The aim of this article is to examine the effect of social relations on support for redistribution and to explore desirable forms of redistribution based on mutual understanding. Most previous studies have explained support for redistribution as insurance against risk or the pursuit of self-interest. Under the current framework, however, it is difficult to explain the establishment of a sustainable redistributive policy. To overcome this limitation, I focus on the role of social relations that suppress the tendency to pursue self-interest and promote support for redistribution. My findings indicate that social relations moderate the effect of self-interest and directly affect support for redistribution. From this result, I conclude that social relations could facilitate mutual understanding and alleviate the negative side effects of the labor market.
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Representative explanations include the EGP class hypothesis (Svallfors 1997), asset theory (Iversen and Soskice 2001), prospects of upward mobility hypothesis (Benabou and Ok 2001), fairness hypothesis (Alesina and Angeletos 2005) risk aversion hypothesis (Rehm 2009) and relative deprivation (satisfying rationality) hypothesis (Shin 2017).
Borrowing the terms used by Karl Polanyi, a self-regulating market economy is always subordinate to democratic society. Mark Granovetter more definitely stated that economic actions are always embedded in society.
Following Iversen’s advice, I do not simultaneously measure skill specificity and occupation. Iversen provided the following warning: “However, since the alternative conceptions of class often rely on simple classifications extracted from ILO’s standard classification of occupations (ISCO-88), which is also used in the construction of the skill variable, great care must be taken in designing the tests and interpreting the results. This note explains the problems in using class dummies extracted from occupational classifications, and then suggests a remedy.” Therefore, I also avoided the EGP scheme and replaced it with employment status. The EGP scheme does not reflect the effect of non-regular workers who experience insecurity and poor working conditions; rather, employment status encompasses the issue of non-regular employment. For more details, the interested reader is referred to the following site: http://www.people.fas.harvard.edu/~iversen/SkillSpecificity.htm.
For more information, please see the following site: http://ssp.hus.osaka-u.ac.jp/en/.
For more information about the specific calculation methods, please see:. http://www.people.fas.harvard.edu/~iversen/SkillSpecificity.htm#Explanation.
Skill in the current occupation is mostly unnecessary in another occupational category. For example, even if a worker is proficient at oxyacetylene welding, he or she cannot use this skill for statistical analysis.
Separating politics from civic engagement is useful in the context of Japanese society for several reasons. First, except from 1993 to 1996 and from 2009 to 2012, the Liberal Democratic Party of Japan (LDPJ) has been the ruling party since 1955. Second, the turnover of voters varies according to age; for example, the turnover rates of voters in their 20, 30, 40, 50 and 60 s are 32.58, 42.09, 49.98, 60.07 and 68.28%, respectively. Third, although grass-roots social movements and volunteer activities are widespread, participation in political movements has been relatively low since protests were defeated in the 1960s and 1970s.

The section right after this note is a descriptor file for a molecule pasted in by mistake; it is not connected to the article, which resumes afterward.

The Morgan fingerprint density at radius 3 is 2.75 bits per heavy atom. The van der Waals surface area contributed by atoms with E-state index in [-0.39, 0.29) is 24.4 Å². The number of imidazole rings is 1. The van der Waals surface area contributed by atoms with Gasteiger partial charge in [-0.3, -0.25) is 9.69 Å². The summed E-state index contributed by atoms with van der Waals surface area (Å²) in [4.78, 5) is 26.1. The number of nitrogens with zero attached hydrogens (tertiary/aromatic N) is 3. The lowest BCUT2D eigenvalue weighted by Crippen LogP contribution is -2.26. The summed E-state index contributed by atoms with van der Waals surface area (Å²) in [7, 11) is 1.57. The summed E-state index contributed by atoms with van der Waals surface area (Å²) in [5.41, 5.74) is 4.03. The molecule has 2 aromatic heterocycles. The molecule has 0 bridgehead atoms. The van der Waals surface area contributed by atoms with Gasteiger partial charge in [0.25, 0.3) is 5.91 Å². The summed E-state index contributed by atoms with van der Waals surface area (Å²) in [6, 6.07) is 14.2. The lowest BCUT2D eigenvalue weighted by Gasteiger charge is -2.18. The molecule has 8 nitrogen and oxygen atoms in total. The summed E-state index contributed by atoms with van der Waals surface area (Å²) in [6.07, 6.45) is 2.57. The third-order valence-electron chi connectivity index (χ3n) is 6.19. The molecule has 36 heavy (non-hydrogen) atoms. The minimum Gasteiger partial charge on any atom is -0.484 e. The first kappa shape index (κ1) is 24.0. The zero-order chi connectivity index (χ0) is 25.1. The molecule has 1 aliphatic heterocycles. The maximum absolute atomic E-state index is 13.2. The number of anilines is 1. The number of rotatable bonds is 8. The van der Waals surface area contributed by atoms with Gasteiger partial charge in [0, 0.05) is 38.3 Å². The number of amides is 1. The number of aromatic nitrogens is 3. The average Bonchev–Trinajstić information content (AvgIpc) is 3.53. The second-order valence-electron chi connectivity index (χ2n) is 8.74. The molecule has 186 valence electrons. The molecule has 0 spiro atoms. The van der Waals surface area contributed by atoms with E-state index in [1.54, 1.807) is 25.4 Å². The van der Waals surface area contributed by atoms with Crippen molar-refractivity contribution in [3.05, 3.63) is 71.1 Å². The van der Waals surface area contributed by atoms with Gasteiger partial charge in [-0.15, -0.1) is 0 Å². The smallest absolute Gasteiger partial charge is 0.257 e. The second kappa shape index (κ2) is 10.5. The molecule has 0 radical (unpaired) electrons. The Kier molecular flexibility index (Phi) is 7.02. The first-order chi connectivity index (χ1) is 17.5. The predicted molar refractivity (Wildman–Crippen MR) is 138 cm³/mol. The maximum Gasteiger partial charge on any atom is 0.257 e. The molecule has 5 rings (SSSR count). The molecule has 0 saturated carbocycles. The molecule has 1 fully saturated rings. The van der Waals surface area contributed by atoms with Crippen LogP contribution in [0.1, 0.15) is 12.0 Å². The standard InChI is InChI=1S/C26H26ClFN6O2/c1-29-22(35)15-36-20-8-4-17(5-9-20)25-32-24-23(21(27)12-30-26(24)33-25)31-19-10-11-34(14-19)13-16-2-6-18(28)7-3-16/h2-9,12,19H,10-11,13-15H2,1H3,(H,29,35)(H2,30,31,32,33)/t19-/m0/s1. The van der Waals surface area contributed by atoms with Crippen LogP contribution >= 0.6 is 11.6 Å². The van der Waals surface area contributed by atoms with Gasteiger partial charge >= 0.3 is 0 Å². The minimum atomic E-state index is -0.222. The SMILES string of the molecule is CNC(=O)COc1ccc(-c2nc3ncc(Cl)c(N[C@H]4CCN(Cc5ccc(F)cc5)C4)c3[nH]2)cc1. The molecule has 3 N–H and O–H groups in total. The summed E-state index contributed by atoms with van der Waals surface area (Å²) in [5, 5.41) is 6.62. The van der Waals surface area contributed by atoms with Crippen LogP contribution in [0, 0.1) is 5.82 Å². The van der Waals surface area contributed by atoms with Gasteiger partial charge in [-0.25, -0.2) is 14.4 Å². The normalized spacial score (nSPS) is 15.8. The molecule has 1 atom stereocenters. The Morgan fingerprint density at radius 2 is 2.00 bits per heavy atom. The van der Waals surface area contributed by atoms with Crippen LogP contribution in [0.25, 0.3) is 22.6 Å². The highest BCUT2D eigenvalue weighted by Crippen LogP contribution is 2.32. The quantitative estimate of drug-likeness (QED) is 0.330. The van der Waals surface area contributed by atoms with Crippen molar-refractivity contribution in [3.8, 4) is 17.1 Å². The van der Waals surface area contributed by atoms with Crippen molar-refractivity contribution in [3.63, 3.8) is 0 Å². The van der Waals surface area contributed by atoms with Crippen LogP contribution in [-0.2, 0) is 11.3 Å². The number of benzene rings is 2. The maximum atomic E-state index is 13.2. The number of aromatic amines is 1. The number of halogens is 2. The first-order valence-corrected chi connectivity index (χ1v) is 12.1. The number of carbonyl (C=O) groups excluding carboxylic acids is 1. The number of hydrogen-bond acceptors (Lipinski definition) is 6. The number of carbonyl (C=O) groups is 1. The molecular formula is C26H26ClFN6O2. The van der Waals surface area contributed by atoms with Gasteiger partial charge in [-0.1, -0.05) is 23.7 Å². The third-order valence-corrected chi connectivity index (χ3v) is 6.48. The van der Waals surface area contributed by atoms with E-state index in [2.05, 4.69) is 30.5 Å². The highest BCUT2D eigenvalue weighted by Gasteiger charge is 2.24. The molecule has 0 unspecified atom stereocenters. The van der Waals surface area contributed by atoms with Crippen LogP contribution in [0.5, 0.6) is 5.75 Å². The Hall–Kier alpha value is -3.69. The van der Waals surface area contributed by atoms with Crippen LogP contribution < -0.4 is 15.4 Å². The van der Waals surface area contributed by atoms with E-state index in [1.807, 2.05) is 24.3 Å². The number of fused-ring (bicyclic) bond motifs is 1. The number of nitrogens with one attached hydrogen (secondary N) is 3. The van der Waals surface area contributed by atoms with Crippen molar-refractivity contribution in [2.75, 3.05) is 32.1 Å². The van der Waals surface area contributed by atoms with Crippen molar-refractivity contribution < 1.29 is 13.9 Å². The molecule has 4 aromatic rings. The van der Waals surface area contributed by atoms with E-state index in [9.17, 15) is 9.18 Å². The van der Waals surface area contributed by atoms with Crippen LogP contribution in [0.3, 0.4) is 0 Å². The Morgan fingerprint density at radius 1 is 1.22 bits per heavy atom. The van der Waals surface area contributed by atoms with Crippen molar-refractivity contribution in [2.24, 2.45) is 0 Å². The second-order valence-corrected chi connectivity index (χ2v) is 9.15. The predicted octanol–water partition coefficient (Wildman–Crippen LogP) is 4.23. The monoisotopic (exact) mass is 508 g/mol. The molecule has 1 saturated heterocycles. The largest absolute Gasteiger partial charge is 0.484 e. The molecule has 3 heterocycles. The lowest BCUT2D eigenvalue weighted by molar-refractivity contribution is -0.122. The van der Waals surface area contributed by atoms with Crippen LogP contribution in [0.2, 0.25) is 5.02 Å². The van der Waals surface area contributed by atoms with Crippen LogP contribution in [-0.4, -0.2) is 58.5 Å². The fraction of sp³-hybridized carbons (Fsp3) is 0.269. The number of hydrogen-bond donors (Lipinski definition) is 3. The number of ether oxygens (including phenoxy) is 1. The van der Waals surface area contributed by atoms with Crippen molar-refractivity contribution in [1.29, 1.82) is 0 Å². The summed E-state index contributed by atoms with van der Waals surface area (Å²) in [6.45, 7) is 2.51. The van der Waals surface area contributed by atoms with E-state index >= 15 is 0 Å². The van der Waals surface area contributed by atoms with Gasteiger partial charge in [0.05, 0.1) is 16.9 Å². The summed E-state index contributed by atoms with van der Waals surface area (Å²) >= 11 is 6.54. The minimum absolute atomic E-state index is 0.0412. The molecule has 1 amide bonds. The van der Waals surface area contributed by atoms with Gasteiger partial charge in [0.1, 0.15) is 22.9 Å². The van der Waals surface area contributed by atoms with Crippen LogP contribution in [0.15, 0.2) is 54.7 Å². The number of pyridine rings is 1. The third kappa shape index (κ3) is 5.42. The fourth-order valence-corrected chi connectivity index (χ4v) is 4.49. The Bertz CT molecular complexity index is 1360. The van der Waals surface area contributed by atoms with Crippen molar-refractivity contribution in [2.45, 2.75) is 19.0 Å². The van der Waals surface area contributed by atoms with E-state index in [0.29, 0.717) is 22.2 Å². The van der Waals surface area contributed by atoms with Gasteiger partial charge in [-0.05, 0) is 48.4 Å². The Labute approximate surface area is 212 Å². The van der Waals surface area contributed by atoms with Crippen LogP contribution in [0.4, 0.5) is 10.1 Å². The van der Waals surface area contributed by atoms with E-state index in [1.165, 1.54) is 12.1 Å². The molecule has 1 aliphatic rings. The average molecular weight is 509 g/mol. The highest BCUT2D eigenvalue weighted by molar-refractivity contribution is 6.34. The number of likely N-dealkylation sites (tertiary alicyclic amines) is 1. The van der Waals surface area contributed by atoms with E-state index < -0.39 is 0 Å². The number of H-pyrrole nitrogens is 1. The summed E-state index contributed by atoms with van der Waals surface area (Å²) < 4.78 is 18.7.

This SPSS macro can be downloaded at the following site: http://www.processmacro.org/index.html.
Please check the web appendix to confirm the results of the robustness tests and explanations.
Related to this issue, Kirkpatrick et al. (2007) elaborated on community development in Oakland, California. Their case study focused on two different communities; one effectively protects itself against pressures of marketization and gentrification, whereas the other fails to do so. They argued that although the pressures of marketization threaten communities, overcoming these pressures is possible as they are operating on “the neighborhood’s strong network of community-based organization.” This result indicates that social relations may be a useful apparatus.
Barabaschi (2015) noted that solidarity is based on the willingness to share risks. Following this argument, workers who actively participate in community affairs and have specific labor market skills will support redistribution.
Iversen and Soskice (2006) showed that the middle class is likely to affiliate with a center-right party in a two-party majoritarian system. In contrast, in a proportional system, the middle-class tends to support redistribution. These results imply that support for redistribution depends on political context and circumstances.
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This work was supported by JSPS KAKENHI Grant Number 16H02045, as part of the SSP Project (http://ssp.hus.osaka-u.ac.jp/). This work was supported by JSPS KAKENHI Grant Number 17J01448. I would like to thank the anonymous referee for valuable input in the process of writing this article.
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Shin, J. How Can we Achieve a Sustainable Redistributive Policy? Rethinking the Relationship Between Civic Engagement, Neighborhood Relationship and Labor Market Status. Soc Indic Res 142, 343–362 (2019). https://doi.org/10.1007/s11205-018-1922-3
- Social relations
- Neighborhood relationship
- Civic engagement
- Support for redistribution
- Skill specificity
- Social policy